The third-party reimbursement model drives up medical costs because patients miss out on the price signals that in a normal market would cause them to seek less costly alternatives and avoid wasteful spending. Various types of cost-sharing approaches ’ co-payments, deductibles, tiered networks, consumer directed health plans ’ have been tried, but they have limited effectiveness. A major shortcoming is the assumption that patients actually want more health care services, just like they would presumably go wild in the Apple store or Nordstrom if you set them loose there with a co-pay and formulary.
I believe that patients actually just want to get better and that they will be willing to forego expensive services and products when it makes sense to do so. Therefore I’m heartened by the results of a study published in Health Affairs (Introducing Decision Aids At Group Health Was Linked To Sharply Lower Hip And Knee Surgery And Costs). Here’s the abstract:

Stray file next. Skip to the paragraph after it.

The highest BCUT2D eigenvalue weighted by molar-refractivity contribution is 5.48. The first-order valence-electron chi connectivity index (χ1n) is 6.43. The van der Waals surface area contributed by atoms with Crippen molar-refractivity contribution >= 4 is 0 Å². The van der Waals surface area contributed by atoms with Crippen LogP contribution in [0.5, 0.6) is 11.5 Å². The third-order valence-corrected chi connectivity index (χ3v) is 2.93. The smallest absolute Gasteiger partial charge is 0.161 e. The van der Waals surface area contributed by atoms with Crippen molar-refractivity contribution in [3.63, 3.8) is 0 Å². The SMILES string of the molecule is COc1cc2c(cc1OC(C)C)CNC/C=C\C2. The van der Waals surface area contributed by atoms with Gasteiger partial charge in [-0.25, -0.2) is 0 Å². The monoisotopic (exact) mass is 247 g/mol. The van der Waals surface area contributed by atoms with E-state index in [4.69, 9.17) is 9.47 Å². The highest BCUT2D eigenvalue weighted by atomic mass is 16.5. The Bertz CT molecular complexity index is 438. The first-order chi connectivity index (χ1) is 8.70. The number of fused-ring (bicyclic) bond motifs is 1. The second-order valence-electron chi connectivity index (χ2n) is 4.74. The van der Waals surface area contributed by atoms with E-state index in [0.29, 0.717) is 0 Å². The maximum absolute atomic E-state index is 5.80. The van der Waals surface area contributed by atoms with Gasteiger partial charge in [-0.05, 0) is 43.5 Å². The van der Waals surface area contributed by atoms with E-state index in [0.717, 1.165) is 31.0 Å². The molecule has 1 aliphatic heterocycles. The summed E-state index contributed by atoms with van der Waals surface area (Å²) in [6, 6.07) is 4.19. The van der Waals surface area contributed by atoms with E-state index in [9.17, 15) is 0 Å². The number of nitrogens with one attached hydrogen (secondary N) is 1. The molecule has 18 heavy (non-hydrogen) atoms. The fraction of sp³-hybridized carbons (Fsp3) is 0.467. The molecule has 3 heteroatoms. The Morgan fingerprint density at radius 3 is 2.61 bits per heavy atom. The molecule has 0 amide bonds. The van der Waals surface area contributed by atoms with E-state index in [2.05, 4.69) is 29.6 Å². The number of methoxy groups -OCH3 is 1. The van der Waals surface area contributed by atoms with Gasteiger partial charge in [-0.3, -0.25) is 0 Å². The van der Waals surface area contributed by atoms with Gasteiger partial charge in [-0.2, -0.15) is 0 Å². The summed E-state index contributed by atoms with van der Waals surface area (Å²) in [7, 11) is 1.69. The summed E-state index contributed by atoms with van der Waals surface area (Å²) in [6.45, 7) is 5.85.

Decision aids are evidence-based sources of health informationthat can help patients make informed treatment decisions. However, littleis known about how decision aids affect health care use when they areimplemented outside of randomized controlled clinical trials. Weconducted an observational study to examine the associations betweenintroducing decision aids for hip and knee osteoarthritis and rates ofjoint replacement surgery and costs in a large health system inWashington State. Consistent with prior randomized trials, ourintroduction of decision aids was associated with 26 percent fewer hipreplacement surgeries, 38 percent fewer knee replacements, and12’21 percent lower costs over six months. These findings support theconcept that patient decision aids for some health conditions, for whichtreatment decisions are highly sensitive to both patients’ and physicians’preferences, may reduce rates of elective surgery and lower costs.
This approach is no panacea. For example it only applies to a subset of medical costs. But it confirms to me that patients are more than willing to entertain less costly interventions when it makes sense to do so.